Cost, Utilization, and Health Effects of Successive Changes in Cesarean Length of Stay Policy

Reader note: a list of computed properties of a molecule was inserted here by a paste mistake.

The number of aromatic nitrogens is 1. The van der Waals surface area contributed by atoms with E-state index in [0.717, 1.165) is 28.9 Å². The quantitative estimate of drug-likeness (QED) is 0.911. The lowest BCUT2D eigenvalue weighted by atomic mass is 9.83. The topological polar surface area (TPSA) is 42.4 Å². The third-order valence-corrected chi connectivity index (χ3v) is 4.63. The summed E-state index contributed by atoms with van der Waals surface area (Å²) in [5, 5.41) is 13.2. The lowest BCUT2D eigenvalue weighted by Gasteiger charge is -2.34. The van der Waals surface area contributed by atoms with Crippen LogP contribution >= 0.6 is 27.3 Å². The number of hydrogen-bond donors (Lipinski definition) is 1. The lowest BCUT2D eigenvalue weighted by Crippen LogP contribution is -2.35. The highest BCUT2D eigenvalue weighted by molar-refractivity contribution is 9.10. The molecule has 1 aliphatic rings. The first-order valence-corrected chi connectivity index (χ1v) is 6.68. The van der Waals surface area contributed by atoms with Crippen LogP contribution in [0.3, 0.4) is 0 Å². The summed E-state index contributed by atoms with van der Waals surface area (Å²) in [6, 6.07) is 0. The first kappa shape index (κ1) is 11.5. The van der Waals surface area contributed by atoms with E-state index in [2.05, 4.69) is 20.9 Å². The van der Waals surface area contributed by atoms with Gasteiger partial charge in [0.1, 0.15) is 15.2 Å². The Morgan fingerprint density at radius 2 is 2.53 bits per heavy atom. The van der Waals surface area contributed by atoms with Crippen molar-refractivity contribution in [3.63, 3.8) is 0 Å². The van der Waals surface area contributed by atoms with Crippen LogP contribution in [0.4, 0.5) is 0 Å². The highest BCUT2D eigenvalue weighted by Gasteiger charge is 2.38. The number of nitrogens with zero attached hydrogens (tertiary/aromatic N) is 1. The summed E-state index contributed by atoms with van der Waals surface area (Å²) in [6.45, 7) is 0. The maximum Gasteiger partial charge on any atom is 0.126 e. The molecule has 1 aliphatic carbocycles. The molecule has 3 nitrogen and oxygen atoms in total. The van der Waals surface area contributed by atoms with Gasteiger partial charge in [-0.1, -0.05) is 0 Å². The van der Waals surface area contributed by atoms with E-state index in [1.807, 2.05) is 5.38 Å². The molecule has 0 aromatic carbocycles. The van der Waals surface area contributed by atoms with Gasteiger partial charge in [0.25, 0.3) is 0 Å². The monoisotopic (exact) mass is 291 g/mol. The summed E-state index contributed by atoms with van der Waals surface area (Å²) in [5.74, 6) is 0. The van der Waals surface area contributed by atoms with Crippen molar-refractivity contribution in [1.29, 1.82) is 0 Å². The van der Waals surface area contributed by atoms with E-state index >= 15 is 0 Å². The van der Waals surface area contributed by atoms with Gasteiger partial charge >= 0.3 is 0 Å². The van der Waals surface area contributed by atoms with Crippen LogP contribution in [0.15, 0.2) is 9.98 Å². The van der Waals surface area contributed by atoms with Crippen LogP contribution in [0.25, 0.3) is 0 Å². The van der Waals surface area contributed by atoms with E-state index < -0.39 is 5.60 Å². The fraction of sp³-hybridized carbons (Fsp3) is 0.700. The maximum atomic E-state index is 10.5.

What is the impact of policy-imposed shifts in length of stay following caesarean delivery on costs, utilization, and patient outcomes? The researchers compared these effects to results from a related study examining vaginal deliveries at Harvard Community Health Plan (HCHP) between 1990 and 1998. More specifically, this project took advantage of a natural experiment created by HCHP’s recent policy change in post-cesarean length of stay requirement on the following outcome areas: 1) hospital length of stay; 2) outpatient utilization (e.g. home and office visits; 3) maternal and infant health outcomes (e.g. breastfeeding, rehospitalizations, etc.); and, 4) HMO expenditures for birth hospitalization and follow-up care. The objective of this project was to inform public and private policymakers and providers about the clinical and cost implications of changes in hospital length of stay policies after caesarean sections.